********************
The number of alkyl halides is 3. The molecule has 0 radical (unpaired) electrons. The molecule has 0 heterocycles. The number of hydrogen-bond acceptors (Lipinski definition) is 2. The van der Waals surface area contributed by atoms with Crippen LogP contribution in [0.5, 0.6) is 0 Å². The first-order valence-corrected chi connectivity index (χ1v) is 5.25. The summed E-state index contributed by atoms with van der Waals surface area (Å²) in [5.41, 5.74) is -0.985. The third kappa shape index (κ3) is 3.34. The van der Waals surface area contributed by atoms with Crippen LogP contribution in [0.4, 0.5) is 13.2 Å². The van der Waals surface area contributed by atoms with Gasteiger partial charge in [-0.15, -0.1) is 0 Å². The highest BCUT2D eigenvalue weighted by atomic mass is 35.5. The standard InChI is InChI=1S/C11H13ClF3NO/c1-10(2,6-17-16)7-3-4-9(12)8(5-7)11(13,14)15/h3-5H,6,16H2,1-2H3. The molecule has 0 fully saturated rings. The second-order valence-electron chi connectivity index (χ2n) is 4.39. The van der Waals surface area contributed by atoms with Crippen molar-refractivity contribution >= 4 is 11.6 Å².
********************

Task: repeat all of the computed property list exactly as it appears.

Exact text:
The number of alkyl halides is 3. The molecule has 0 radical (unpaired) electrons. The molecule has 0 heterocycles. The number of hydrogen-bond acceptors (Lipinski definition) is 2. The van der Waals surface area contributed by atoms with Crippen LogP contribution in [0.5, 0.6) is 0 Å². The first-order valence-corrected chi connectivity index (χ1v) is 5.25. The summed E-state index contributed by atoms with van der Waals surface area (Å²) in [5.41, 5.74) is -0.985. The third kappa shape index (κ3) is 3.34. The van der Waals surface area contributed by atoms with Crippen LogP contribution in [0.4, 0.5) is 13.2 Å². The van der Waals surface area contributed by atoms with Gasteiger partial charge in [-0.15, -0.1) is 0 Å². The highest BCUT2D eigenvalue weighted by atomic mass is 35.5. The standard InChI is InChI=1S/C11H13ClF3NO/c1-10(2,6-17-16)7-3-4-9(12)8(5-7)11(13,14)15/h3-5H,6,16H2,1-2H3. The molecule has 0 fully saturated rings. The second-order valence-electron chi connectivity index (χ2n) is 4.39. The van der Waals surface area contributed by atoms with Crippen molar-refractivity contribution >= 4 is 11.6 Å².